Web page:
Students will start with the basics of heels, toes and brushes and combine these steps into longer dance combinations to create rhythmic movement patterns. At higher levels, students will learn more complicated steps and longer combinations. Theater Tap focuses on the dance involved in the Broadway tradition, while Rhythm Tap focuses on the musicality involved in the Jazz tradition. Sturdy, low heeled, lace-up tap shoes are recommended but character heels are acceptable for Theater Tap.
Starting with the basics of jazz steps, isolations and stretches, students will be taken through a curriculum of dynamic dance that is closely tied to the music. At higher levels, classes include jumps, turns and longer combinations.
Theater Dance: Emphasizes the basics of Broadway dance in various styles including jazz, ballet and hip-hop as they are used in musical theater.
Students will learn foundation steps and moves of various hip hop styles such as Popping, Locking, House
and Breakin’, while incorporating freestyle to encourage each dancer’s personal style.
This class for boys ages 7-11 will explore free-styling as well as the foundation steps and moves of original Hip-Hop dance styles. The curriculum is rooted in the principles of martial arts, which teach respect, courage, and discipline. Breaking is an energetic and acrobatic dance style perfect for dancers who love to get down and express themselves to the beat.
This class is based on exercises developed by Joseph and Clara Pilates. The floorwork exercises tone all of the body’s muscles, especially the abdominals. Within each exercise you will focus on your alignment and breath while moving with specificity, efficiency, and ease. You will build a strong center so that in dance, you can fly.
This class combines the core conditioning of Pilates Mat Work with the power and flexibility of Yoga poses and deep relaxation to stretch and strengthen the body. Exercises in experiential anatomy help the student “embody” the work, bringing mindful consciousness to deeper and deeper levels of their physical being.
This class is designed to address the needs of dancers in recovery from injuries, dancers who are “re-entering” dance training after a break, or older dancers who still prefer the dance class atmosphere (with music!) over other forms of exercise, but without the physical stress of leaps, jumps and tricky combinations. The goal is to provide a supportive, dance-oriented workout that is paced to allow for conscientious exploration of technique as it suits individuals. The class will be an amalgam of elements drawn from ballet barre, standard stretches and strengthening exercises, yoga, effort/shape, breath work, and modern dance. Those who simply want to supplement their current workout/training program with this type of class are also welcome.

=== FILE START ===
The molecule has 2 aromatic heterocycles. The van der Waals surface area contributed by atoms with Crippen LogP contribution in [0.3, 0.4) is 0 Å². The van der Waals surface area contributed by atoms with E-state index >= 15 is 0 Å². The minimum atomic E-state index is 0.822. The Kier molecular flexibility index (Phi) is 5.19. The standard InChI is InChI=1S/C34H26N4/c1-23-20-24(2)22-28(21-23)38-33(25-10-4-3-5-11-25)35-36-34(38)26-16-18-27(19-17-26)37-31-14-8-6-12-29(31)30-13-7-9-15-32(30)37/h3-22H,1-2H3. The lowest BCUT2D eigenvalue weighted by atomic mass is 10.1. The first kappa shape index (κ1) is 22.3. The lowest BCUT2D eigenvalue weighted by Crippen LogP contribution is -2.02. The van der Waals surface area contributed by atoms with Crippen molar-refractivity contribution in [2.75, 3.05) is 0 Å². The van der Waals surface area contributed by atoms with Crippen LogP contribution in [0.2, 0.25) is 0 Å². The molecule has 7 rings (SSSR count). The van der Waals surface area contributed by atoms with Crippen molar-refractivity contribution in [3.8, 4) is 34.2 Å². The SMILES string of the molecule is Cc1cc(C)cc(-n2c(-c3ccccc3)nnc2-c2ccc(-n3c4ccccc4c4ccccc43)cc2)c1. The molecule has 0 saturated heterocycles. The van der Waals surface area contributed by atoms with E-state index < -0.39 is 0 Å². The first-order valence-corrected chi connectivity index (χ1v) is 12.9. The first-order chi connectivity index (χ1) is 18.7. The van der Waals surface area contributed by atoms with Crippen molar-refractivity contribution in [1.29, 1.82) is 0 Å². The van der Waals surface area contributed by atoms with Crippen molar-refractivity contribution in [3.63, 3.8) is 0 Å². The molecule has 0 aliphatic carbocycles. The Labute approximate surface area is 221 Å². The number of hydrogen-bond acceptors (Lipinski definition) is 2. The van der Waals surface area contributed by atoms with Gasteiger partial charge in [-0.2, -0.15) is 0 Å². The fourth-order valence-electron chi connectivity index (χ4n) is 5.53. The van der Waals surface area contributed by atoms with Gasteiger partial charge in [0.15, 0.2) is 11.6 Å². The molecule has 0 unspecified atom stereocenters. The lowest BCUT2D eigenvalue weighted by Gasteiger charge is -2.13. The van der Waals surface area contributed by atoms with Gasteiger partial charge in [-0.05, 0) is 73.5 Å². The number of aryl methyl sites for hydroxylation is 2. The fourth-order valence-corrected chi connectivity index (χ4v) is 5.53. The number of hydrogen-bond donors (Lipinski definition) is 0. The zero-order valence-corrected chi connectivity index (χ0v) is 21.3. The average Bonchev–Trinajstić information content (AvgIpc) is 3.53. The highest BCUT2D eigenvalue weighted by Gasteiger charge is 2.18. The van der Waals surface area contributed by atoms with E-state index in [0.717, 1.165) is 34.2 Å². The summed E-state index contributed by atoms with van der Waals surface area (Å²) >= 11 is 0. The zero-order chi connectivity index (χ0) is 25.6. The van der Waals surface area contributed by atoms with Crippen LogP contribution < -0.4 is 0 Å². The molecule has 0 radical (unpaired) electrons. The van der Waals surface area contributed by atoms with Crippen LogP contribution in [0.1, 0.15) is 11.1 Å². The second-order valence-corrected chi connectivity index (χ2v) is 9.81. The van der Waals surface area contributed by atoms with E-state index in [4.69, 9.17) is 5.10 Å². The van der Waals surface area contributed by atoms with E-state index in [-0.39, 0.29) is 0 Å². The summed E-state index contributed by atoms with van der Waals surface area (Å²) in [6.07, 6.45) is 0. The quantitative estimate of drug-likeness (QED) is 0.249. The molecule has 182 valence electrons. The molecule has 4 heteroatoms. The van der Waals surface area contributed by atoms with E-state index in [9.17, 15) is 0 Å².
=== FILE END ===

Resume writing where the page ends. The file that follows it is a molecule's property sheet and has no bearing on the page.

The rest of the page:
Acting For Dancers
In this class, the trained dancer will learn techniques to expand their vocabulary of expression. Through a syllabus of exercises drawn from theater, photography and dance students will learn to express their emotions while dancing. They will develop skills in stage presence, relationships, matching quality of movement, evoking mood, and characterization. Dancers will be able to enhance their performing and auditioning skills while learning how facial expression, muscle control , and body language can inform choreography.
This three hour weekly class takes advanced dancers through a variety of modern, contemporary, and ballet styles for the dancer who wishes to pursue a career in dance. Students will explore repertory from contemporary ballet and modern companies, as well as original combinations, variations, performance techniques and a multitude of styles of dance. Mucuy Bolles leads the program and helps mentor students. Guest Teachers will be scheduled for workshops during these Sunday classes as well.
Zumba is a dance fitness workout that feels like a party! It uses international rhythms and dance steps to create an aerobic workout that’s fun. At BSD we encourage personal modifications, toning moves, and singing along! More people stick with Zumba more than any other workout, because it’s fun. It doesn’t feel like work.